Everyone likes good news, so it’s no wonder that when Mississippi went from being ranked second-worst in 2013 for fourth grade reading scores to 21st in 2022, the media kept using the m-word. “Everybody keeps on calling this a miracle,” says Dr. Jill Dent, executive director, Early Childhood Education, Mississippi Department of Education (MDE). “But we have worked really hard, and we were very intentional.”
Mississippi’s education challenges, which contribute to its economic challenges, have a long history. The state’s business leaders recall the arrival of a Nissan auto manufacturing plant two decades ago, when it was hard to find an adequate workforce. One attempted fix was investing in community colleges. “That wasn’t as helpful as they had hoped it would be,” says Dr. Susan Buttross, professor emeritus, University of Mississippi’s Medical Center (UMMC), “because we weren’t starting early enough.”
Heather Martin, project manager with Mississippi State University’s Social Science Research Center (SSRC), says the impact is greater when investments begin even earlier than the first years of school: “The earliest stages of life have everything to do with later ability to thrive, so it is best to start at birth, but it’s never too late.”
Dr. Connie Baird-Thomas, associate director of the Mississippi State Social Science Center for Policy Studies and Director of the Mississippi Health Policy Research Center, states, “Legislators really understand how important those early years are.”
Here are five strategies that have contributed to the Mississippi “Miracle” (or whatever you want to call it):
Mississippi Early Education Partners (a Partial List)
An infrastructure grant from the W. K. Kellogg Foundation supported coaching, family engagement and professional learning. “Those are the three legs we still stand on today,” says Dr. Dent. “If it doesn’t fit into one of those three, we don’t do it.”
The state lottery, which has generated more than $80 million for an Education Enhancement Fund, has also helped stabilize early learning.
2. Breaking down silos. “It’s a poor state,” says Dr. Buttross. “For a long time, our institutions were all scrapping for money and it felt so competitive.”
Dr. Baird Thomas sees a shift over the last five years. “We’ve seen phenomenal collaboration among partners,” she says. “That is contributing to the success of children.”
According to Martin, “There used to be barriers in communication that resulted in duplication of activities and services. She also credits initiatives like Mind in the Making and Vroom for engaging families: “When I was a teacher, parents would often share that they felt inadequate when it came to supporting their children. Thankfully, there are multitudes of ways these initiatives can seamlessly integrate with systems and agencies to empower parents and caregivers to give children a great start in life today—and an even better future.”
3. Expanding Early Learning Collaboratives. A 2012 Mississippi First report titled “Leaving Last in Line” began with these sobering words: “As any fourth grader knows, last in line is an awful place to be. But for Mississippi’s public school fourth graders, last in line in reading and math achievement isn’t a once-in-a-while woe; it is a recurring nightmare.”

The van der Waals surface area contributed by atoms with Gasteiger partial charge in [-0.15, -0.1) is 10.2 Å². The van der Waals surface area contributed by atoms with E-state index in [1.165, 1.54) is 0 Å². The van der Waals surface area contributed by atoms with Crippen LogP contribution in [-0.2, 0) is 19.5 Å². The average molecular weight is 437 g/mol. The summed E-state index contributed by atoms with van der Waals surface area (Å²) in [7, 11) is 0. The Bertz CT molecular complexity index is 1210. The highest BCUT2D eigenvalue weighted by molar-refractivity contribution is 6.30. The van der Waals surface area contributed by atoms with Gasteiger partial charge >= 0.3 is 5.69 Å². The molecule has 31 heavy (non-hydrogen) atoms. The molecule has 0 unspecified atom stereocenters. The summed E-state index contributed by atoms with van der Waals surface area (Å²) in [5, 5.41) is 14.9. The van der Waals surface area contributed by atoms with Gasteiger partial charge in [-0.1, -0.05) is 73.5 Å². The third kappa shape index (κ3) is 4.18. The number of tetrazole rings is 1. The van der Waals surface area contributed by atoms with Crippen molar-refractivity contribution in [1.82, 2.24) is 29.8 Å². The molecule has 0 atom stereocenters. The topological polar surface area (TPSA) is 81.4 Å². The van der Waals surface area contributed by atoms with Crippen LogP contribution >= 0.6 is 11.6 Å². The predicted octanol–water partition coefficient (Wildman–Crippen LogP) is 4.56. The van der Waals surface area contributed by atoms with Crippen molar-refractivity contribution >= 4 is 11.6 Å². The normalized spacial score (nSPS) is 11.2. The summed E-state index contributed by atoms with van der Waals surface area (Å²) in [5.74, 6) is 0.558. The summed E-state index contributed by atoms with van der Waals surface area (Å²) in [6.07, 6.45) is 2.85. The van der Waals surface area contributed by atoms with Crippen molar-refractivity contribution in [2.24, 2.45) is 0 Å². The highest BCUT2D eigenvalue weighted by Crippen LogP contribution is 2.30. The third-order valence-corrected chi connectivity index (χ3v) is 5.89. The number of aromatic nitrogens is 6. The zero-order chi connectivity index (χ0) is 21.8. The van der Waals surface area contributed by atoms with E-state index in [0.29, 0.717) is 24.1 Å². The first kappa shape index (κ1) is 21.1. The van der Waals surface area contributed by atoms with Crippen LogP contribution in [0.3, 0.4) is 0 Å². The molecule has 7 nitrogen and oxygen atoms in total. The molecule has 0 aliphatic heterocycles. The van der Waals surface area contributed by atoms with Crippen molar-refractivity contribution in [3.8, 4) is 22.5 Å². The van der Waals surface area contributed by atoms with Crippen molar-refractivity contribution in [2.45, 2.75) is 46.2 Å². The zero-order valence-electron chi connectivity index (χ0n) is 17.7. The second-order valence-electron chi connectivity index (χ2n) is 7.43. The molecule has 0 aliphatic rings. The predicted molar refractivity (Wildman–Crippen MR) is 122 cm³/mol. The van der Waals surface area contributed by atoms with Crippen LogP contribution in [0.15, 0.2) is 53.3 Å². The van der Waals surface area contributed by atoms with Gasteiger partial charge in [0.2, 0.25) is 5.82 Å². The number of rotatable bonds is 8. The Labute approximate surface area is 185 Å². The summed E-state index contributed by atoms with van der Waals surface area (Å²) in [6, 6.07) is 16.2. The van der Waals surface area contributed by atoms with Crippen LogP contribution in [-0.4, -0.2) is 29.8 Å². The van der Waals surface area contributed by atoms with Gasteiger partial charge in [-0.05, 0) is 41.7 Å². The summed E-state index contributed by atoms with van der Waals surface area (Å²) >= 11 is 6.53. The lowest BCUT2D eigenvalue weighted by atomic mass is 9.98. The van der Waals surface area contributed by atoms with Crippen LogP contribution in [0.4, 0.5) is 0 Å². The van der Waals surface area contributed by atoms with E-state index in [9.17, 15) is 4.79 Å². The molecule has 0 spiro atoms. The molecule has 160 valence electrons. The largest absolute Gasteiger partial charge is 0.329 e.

A mixed-delivery collaborative Pre-K model arrived the following year, and according to Dr. Buttross, “The collaboratives showed results very quickly, and when those children are moving from Pre-K into kindergarten, they are ready.”
Each year, investment in the program has grown—and so has the impact. State tax credits incentivize local investments by individual and corporations.
4. Meeting benchmarks. Mississippi is one of five states that meet all 10 of the quality standards benchmarks established by the National Institute for Early Education Research (NIEER). “We have coaching for our teachers,” says Dr. Dent. “We have the collaborative coordinators who work with our programs to make sure that the leaders have the resources, information and guidance they need to make good choices in planning.” Because the NIEER guidelines are embedded in state legislation, she says, the program keeps pace with the latest research.
5. Engaging policymakers and the business community. In addition to the ways that children benefit from Mississippi’s fulfillment of the benchmarks, the high marks from NIEER also help to demonstrate progress to legislators. “We’re able to show that these kids are improving as they exit Pre-K,” says Dr. Dent. “They’re ready for school. They are able to cooperate with their friends. Our program is preparing those little guys to be successful citizens in our community.”
Dr. Dent says that when she speaks to the business community, she emphasizes executive functioning skills. “They are all ears, because they want successful employees. They want to make their businesses successful.” Dr. Buttross concurs, recalling a recent Early Childhood Investment Council event where 40 children filed in and performed a song. “Everybody was just amazed. It was just one of those moments when people were catching on to the fact that this is how we prepare our workforce.”
Early Learning Nation columnist Mark Swartz writes for and about nonprofit organizations. Author of the children's books Werner Herzog Eats His Shoe, Lost Flamingo, Magpie Bridge and The Giant of the Flood as well as a few novels, he lives in Takoma Park, MD, with his wife and two children.